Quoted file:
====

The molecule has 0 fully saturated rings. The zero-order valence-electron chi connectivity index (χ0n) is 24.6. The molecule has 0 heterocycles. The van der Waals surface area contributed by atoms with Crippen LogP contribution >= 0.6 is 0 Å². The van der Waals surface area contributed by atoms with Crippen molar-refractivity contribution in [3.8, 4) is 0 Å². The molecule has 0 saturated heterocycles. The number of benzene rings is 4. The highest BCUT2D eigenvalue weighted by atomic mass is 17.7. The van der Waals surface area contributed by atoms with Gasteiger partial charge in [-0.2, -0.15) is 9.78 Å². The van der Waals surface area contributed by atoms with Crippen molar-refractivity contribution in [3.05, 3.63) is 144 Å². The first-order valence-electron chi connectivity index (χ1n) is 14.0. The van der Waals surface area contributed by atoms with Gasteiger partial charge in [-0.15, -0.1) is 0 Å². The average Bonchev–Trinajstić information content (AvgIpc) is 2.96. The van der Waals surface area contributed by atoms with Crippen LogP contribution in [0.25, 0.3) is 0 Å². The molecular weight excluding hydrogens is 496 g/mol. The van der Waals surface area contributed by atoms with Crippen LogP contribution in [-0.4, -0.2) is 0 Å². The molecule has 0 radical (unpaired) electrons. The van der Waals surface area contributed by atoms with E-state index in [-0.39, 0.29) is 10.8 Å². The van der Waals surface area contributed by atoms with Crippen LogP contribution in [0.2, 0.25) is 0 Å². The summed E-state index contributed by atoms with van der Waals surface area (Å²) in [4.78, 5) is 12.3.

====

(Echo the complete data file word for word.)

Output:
The molecule has 0 fully saturated rings. The zero-order valence-electron chi connectivity index (χ0n) is 24.6. The molecule has 0 heterocycles. The van der Waals surface area contributed by atoms with Crippen LogP contribution >= 0.6 is 0 Å². The van der Waals surface area contributed by atoms with Crippen molar-refractivity contribution in [3.8, 4) is 0 Å². The molecule has 0 saturated heterocycles. The number of benzene rings is 4. The highest BCUT2D eigenvalue weighted by atomic mass is 17.7. The van der Waals surface area contributed by atoms with Gasteiger partial charge in [-0.2, -0.15) is 9.78 Å². The van der Waals surface area contributed by atoms with Crippen molar-refractivity contribution in [3.05, 3.63) is 144 Å². The first-order valence-electron chi connectivity index (χ1n) is 14.0. The van der Waals surface area contributed by atoms with Gasteiger partial charge in [-0.15, -0.1) is 0 Å². The average Bonchev–Trinajstić information content (AvgIpc) is 2.96. The van der Waals surface area contributed by atoms with Crippen LogP contribution in [0.25, 0.3) is 0 Å². The molecular weight excluding hydrogens is 496 g/mol. The van der Waals surface area contributed by atoms with Crippen LogP contribution in [-0.4, -0.2) is 0 Å². The molecule has 0 radical (unpaired) electrons. The van der Waals surface area contributed by atoms with E-state index in [-0.39, 0.29) is 10.8 Å². The van der Waals surface area contributed by atoms with Crippen LogP contribution in [0.2, 0.25) is 0 Å². The summed E-state index contributed by atoms with van der Waals surface area (Å²) in [4.78, 5) is 12.3.